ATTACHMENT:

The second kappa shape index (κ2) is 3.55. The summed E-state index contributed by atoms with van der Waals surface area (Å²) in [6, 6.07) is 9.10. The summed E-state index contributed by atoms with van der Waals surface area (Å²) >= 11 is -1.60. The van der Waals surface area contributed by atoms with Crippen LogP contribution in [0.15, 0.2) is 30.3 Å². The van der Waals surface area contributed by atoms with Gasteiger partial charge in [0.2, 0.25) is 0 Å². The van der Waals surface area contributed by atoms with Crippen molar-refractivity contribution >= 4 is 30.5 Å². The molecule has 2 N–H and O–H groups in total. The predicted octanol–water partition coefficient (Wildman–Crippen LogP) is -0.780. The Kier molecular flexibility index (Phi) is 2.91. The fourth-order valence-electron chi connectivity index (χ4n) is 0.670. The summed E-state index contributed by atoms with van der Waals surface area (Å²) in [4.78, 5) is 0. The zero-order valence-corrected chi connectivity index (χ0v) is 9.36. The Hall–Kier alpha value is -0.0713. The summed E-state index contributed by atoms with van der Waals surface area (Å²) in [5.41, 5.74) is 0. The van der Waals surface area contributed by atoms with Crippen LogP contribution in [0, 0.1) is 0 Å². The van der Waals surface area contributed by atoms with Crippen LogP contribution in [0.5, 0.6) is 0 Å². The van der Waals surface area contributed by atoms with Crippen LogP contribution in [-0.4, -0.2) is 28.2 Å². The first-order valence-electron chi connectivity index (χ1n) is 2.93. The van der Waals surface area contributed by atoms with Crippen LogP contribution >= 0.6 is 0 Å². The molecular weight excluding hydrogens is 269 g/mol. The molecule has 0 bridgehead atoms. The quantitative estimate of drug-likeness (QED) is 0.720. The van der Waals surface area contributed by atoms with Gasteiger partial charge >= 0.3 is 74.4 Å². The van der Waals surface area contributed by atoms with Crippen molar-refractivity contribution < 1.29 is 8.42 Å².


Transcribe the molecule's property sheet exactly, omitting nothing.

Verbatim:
The second kappa shape index (κ2) is 3.55. The summed E-state index contributed by atoms with van der Waals surface area (Å²) in [6, 6.07) is 9.10. The summed E-state index contributed by atoms with van der Waals surface area (Å²) >= 11 is -1.60. The van der Waals surface area contributed by atoms with Crippen LogP contribution in [0.15, 0.2) is 30.3 Å². The van der Waals surface area contributed by atoms with Gasteiger partial charge in [0.2, 0.25) is 0 Å². The van der Waals surface area contributed by atoms with Crippen molar-refractivity contribution >= 4 is 30.5 Å². The molecule has 2 N–H and O–H groups in total. The predicted octanol–water partition coefficient (Wildman–Crippen LogP) is -0.780. The Kier molecular flexibility index (Phi) is 2.91. The fourth-order valence-electron chi connectivity index (χ4n) is 0.670. The summed E-state index contributed by atoms with van der Waals surface area (Å²) in [4.78, 5) is 0. The zero-order valence-corrected chi connectivity index (χ0v) is 9.36. The Hall–Kier alpha value is -0.0713. The summed E-state index contributed by atoms with van der Waals surface area (Å²) in [5.41, 5.74) is 0. The van der Waals surface area contributed by atoms with Crippen LogP contribution in [0, 0.1) is 0 Å². The van der Waals surface area contributed by atoms with Crippen LogP contribution in [0.5, 0.6) is 0 Å². The van der Waals surface area contributed by atoms with Crippen LogP contribution in [-0.4, -0.2) is 28.2 Å². The first-order valence-electron chi connectivity index (χ1n) is 2.93. The van der Waals surface area contributed by atoms with Crippen LogP contribution >= 0.6 is 0 Å². The molecular weight excluding hydrogens is 269 g/mol. The molecule has 0 bridgehead atoms. The quantitative estimate of drug-likeness (QED) is 0.720. The van der Waals surface area contributed by atoms with Gasteiger partial charge >= 0.3 is 74.4 Å². The van der Waals surface area contributed by atoms with Crippen molar-refractivity contribution < 1.29 is 8.42 Å².